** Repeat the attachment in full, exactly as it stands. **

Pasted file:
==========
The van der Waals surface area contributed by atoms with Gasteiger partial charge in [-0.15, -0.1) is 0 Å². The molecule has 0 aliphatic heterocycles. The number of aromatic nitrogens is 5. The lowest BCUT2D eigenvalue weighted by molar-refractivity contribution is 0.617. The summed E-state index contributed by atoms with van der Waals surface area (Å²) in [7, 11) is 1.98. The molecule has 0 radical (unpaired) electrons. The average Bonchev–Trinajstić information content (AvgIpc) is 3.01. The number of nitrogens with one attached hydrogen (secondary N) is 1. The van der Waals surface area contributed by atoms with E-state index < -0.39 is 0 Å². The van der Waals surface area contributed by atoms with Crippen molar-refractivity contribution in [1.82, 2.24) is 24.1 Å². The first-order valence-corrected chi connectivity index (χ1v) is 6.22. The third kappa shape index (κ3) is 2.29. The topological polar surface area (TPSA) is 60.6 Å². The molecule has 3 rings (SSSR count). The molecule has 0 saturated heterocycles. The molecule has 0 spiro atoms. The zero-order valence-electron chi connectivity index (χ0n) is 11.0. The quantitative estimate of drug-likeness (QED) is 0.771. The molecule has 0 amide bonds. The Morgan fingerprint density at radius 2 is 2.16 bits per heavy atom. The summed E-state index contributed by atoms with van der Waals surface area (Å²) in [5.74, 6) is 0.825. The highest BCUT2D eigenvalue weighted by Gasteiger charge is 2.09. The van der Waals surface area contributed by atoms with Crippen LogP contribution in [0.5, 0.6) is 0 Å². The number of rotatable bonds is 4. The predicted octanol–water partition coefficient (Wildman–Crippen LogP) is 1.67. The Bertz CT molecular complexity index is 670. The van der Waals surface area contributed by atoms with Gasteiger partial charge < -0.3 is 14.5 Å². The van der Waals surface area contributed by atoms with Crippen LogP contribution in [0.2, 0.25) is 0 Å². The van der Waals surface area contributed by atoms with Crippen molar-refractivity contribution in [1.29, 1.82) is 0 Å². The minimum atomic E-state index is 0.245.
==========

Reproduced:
The van der Waals surface area contributed by atoms with Gasteiger partial charge in [-0.15, -0.1) is 0 Å². The molecule has 0 aliphatic heterocycles. The number of aromatic nitrogens is 5. The lowest BCUT2D eigenvalue weighted by molar-refractivity contribution is 0.617. The summed E-state index contributed by atoms with van der Waals surface area (Å²) in [7, 11) is 1.98. The molecule has 0 radical (unpaired) electrons. The average Bonchev–Trinajstić information content (AvgIpc) is 3.01. The number of nitrogens with one attached hydrogen (secondary N) is 1. The van der Waals surface area contributed by atoms with E-state index < -0.39 is 0 Å². The van der Waals surface area contributed by atoms with Crippen molar-refractivity contribution in [1.82, 2.24) is 24.1 Å². The first-order valence-corrected chi connectivity index (χ1v) is 6.22. The third kappa shape index (κ3) is 2.29. The topological polar surface area (TPSA) is 60.6 Å². The molecule has 3 rings (SSSR count). The molecule has 0 saturated heterocycles. The molecule has 0 spiro atoms. The zero-order valence-electron chi connectivity index (χ0n) is 11.0. The quantitative estimate of drug-likeness (QED) is 0.771. The molecule has 0 amide bonds. The Morgan fingerprint density at radius 2 is 2.16 bits per heavy atom. The summed E-state index contributed by atoms with van der Waals surface area (Å²) in [5.74, 6) is 0.825. The highest BCUT2D eigenvalue weighted by Gasteiger charge is 2.09. The van der Waals surface area contributed by atoms with Crippen LogP contribution in [0.5, 0.6) is 0 Å². The number of rotatable bonds is 4. The predicted octanol–water partition coefficient (Wildman–Crippen LogP) is 1.67. The Bertz CT molecular complexity index is 670. The van der Waals surface area contributed by atoms with Gasteiger partial charge < -0.3 is 14.5 Å². The van der Waals surface area contributed by atoms with Crippen LogP contribution in [0.2, 0.25) is 0 Å². The van der Waals surface area contributed by atoms with Crippen molar-refractivity contribution in [1.29, 1.82) is 0 Å². The minimum atomic E-state index is 0.245.